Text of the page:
Date/Due | Name | Topics |
---|---|---|

2024-09-13 | Sheet 01 | Kruskal's algorithm and Boyer-Moore algorithm |

2024-09-20 | Sheet 02 | Boyer-Moore algorithm, Landau Notation, Kruskal's algorithm |

2024-09-27 | ||

2024-10-04 | ||

2024-10-11 | ||

2024-10-18 | ||

2024-10-25 | ||

2024-10-31 | ||

2024-11-07 | ||

2024-11-14 | ||

2024-11-21 | ||

2024-12-28 | ||

2025-01-15 | extra sheet for students who did not manage to obtain 50/120 points |

### Rules

The grade is determined by the final exam (100%). To attend the final exam, it is necessary to collect 50 points in weekly assignments. There are ten regular assignments and two bonus assignments during the semester and there is another bonous assignment before the second module exam. Each assignment is worth 10 points. Hence, students have to obtain 50/120 points during the semester to qualify for the first module exam or 50/130 points to qualify for the second module exam. Once a module achievement has been obtained, it remains valid for all subsequent module exams.

Electronic submission is the preferred way to hand in homework solutions. Please submit documents (plain ASCII/UTF-8 text or PDF, no Word) and your source code (packed into a zip archive after removing all binaries and temporary files) via the online submission system. If you have problems, please contact one of the TAs. Solutions for assignments may need to be defended in an oral interview.

Late submissions will not be accepted. In case you are ill, you have to follow the procedures defined in the university policies to obtain an official excuse. If you obtain an excuse, the new deadline will be calculated as follows:

- Determine the number of days you were excused until the deadline day, not counting excused weekend days.
- Determine the day of the end of your excuse and add the number of day you obtained in first step. This gives you the initial new deadline.
- If the period between the end of your excuse and the new deadline calculated in the second step includes weekend days, add them as well to the new deadline. (Iterate this step if necessary.)

For any questions stated on assignment sheets or exam sheets, we by default expect a reasoning for the answer given, unless explicitly stated otherwise.

Students must submit individual solutions. If you copy material verbatim from the Internet or other sources, you have to provide a proper reference. If we find your solution text on the Internet without a proper reference, you risk to lose your points. Any cheating cases will be reported to the registrar. In addition, you will lose the points (of course). These rules also apply to any generative AI tool, such as ChatGPT.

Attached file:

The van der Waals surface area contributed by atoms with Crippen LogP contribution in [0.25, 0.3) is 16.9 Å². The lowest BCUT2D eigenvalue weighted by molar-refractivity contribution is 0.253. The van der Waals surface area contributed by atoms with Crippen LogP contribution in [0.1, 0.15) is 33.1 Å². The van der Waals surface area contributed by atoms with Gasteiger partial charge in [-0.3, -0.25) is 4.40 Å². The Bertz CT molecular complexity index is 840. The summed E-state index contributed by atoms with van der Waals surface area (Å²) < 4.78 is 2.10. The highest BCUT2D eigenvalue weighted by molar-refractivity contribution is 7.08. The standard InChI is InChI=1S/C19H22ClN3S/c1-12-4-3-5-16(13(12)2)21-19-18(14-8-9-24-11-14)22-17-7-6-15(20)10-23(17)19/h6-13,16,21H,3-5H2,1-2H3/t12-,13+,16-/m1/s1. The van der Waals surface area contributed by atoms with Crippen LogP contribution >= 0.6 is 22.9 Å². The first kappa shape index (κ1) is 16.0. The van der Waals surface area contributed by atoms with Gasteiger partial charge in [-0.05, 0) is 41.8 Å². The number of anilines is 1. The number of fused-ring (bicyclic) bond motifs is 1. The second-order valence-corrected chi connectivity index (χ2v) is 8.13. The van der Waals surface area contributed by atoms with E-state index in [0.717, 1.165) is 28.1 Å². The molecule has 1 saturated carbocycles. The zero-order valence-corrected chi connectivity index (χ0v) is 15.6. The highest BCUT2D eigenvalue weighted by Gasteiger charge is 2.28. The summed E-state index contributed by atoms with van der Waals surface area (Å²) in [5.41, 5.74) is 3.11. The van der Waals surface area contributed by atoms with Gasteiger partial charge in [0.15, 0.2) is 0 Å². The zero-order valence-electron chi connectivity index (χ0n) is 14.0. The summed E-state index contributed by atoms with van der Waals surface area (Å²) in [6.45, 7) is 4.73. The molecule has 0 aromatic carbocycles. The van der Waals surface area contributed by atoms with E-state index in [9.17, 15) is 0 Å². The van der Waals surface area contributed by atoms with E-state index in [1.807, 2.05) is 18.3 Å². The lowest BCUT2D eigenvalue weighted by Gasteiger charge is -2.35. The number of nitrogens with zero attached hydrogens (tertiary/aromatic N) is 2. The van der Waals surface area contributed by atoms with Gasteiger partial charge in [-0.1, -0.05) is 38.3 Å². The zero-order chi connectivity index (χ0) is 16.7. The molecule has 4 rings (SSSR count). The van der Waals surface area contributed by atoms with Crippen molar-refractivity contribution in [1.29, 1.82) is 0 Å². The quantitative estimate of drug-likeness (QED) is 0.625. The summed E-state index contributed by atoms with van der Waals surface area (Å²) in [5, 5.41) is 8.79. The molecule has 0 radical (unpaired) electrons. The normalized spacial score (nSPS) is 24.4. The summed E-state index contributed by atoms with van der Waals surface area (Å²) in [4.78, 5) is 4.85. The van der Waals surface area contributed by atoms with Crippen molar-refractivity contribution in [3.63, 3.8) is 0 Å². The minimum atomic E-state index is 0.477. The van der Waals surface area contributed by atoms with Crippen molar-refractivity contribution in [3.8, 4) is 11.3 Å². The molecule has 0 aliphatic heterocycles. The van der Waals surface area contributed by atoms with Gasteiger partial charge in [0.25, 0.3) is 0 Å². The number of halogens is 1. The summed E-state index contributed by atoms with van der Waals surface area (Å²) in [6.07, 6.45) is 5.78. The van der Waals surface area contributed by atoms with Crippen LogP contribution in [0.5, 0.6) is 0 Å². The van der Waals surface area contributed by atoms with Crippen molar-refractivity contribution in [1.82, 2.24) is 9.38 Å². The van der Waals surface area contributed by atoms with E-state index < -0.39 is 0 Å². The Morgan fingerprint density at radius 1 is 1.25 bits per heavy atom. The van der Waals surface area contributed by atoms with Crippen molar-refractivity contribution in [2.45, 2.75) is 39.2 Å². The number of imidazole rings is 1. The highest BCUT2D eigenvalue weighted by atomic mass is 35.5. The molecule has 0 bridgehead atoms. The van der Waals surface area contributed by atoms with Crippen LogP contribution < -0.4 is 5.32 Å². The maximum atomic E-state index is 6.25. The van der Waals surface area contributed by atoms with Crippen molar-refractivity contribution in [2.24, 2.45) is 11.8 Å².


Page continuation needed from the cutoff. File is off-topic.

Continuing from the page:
- You are discouraged from using AI tools UNLESS under direct instruction from your instructor to do so.
- If AI is permitted to be used, you must clearly state how AI was used in completing the assignments. No more than 25% of an assignment should be created with AI if the instructor gives permission for its use.
- Note that the material generated by these programs may be inaccurate, incomplete, or otherwise problematic. Their use may also stifle your own independent thinking and creativity. Accordingly, reduction in the grade is likely when using AI. Rather use your own brain.

Any programs, which have to be written, will be evaluated based on the following criteria:

- correctness including proper handling of error conditions
- proper use of programming language constructs
- clarity of the program organization and design
- readability of the source code and any output produced

Source code must be accompanied by a README file providing an overview of the source files and giving instructions how to build the programs. A suitable Makefile is required if the build process involves more than a single source file.

If any part of these rules are confusing or uncertain, please reach out to your instructor for a conversation before submitting your work.

If you are unhappy with the grading, please report immediately (within one week) to the TAs. If you can't resolve things, contact the instructor. Problem reports which come late, that is after the one-week period, are not considered anymore.